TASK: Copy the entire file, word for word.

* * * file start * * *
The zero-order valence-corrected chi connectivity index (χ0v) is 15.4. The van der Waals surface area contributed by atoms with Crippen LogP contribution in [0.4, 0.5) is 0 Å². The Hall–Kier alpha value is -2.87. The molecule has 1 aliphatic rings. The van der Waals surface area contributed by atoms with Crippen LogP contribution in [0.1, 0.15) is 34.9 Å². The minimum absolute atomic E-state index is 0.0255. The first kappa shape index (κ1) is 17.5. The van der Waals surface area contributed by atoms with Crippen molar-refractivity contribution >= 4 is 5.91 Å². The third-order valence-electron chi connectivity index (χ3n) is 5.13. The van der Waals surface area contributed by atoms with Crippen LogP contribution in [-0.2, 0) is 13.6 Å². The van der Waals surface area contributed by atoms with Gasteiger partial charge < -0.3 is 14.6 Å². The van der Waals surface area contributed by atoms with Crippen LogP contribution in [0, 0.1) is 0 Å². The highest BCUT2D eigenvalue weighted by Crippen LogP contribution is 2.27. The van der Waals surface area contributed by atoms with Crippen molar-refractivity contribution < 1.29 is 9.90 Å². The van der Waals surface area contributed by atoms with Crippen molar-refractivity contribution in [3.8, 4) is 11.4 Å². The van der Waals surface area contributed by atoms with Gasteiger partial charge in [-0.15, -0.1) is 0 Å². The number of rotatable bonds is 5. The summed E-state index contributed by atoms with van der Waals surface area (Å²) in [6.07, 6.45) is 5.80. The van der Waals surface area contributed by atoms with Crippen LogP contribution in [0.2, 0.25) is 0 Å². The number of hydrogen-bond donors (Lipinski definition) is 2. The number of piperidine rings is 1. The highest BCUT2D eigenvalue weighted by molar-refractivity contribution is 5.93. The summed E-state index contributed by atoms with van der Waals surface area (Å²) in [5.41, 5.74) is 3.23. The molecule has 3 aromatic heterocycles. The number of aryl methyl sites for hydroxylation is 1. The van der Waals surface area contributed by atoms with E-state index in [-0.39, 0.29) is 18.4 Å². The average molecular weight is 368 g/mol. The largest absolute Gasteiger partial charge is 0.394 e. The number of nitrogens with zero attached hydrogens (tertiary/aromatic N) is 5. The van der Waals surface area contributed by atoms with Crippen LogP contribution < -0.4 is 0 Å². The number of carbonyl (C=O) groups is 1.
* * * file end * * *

The zero-order valence-corrected chi connectivity index (χ0v) is 15.4. The van der Waals surface area contributed by atoms with Crippen LogP contribution in [0.4, 0.5) is 0 Å². The Hall–Kier alpha value is -2.87. The molecule has 1 aliphatic rings. The van der Waals surface area contributed by atoms with Crippen LogP contribution in [0.1, 0.15) is 34.9 Å². The minimum absolute atomic E-state index is 0.0255. The first kappa shape index (κ1) is 17.5. The van der Waals surface area contributed by atoms with Crippen molar-refractivity contribution >= 4 is 5.91 Å². The third-order valence-electron chi connectivity index (χ3n) is 5.13. The van der Waals surface area contributed by atoms with Crippen LogP contribution in [-0.2, 0) is 13.6 Å². The van der Waals surface area contributed by atoms with Gasteiger partial charge < -0.3 is 14.6 Å². The van der Waals surface area contributed by atoms with Crippen LogP contribution in [0, 0.1) is 0 Å². The highest BCUT2D eigenvalue weighted by Crippen LogP contribution is 2.27. The van der Waals surface area contributed by atoms with Crippen molar-refractivity contribution < 1.29 is 9.90 Å². The van der Waals surface area contributed by atoms with Crippen molar-refractivity contribution in [3.8, 4) is 11.4 Å². The van der Waals surface area contributed by atoms with Gasteiger partial charge in [-0.15, -0.1) is 0 Å². The number of rotatable bonds is 5. The summed E-state index contributed by atoms with van der Waals surface area (Å²) in [6.07, 6.45) is 5.80. The van der Waals surface area contributed by atoms with Crippen LogP contribution in [0.2, 0.25) is 0 Å². The number of hydrogen-bond donors (Lipinski definition) is 2. The number of piperidine rings is 1. The highest BCUT2D eigenvalue weighted by molar-refractivity contribution is 5.93. The summed E-state index contributed by atoms with van der Waals surface area (Å²) in [5.41, 5.74) is 3.23. The molecule has 3 aromatic heterocycles. The number of aryl methyl sites for hydroxylation is 1. The van der Waals surface area contributed by atoms with E-state index in [-0.39, 0.29) is 18.4 Å². The average molecular weight is 368 g/mol. The largest absolute Gasteiger partial charge is 0.394 e. The number of nitrogens with zero attached hydrogens (tertiary/aromatic N) is 5. The van der Waals surface area contributed by atoms with Crippen LogP contribution < -0.4 is 0 Å². The number of carbonyl (C=O) groups is 1.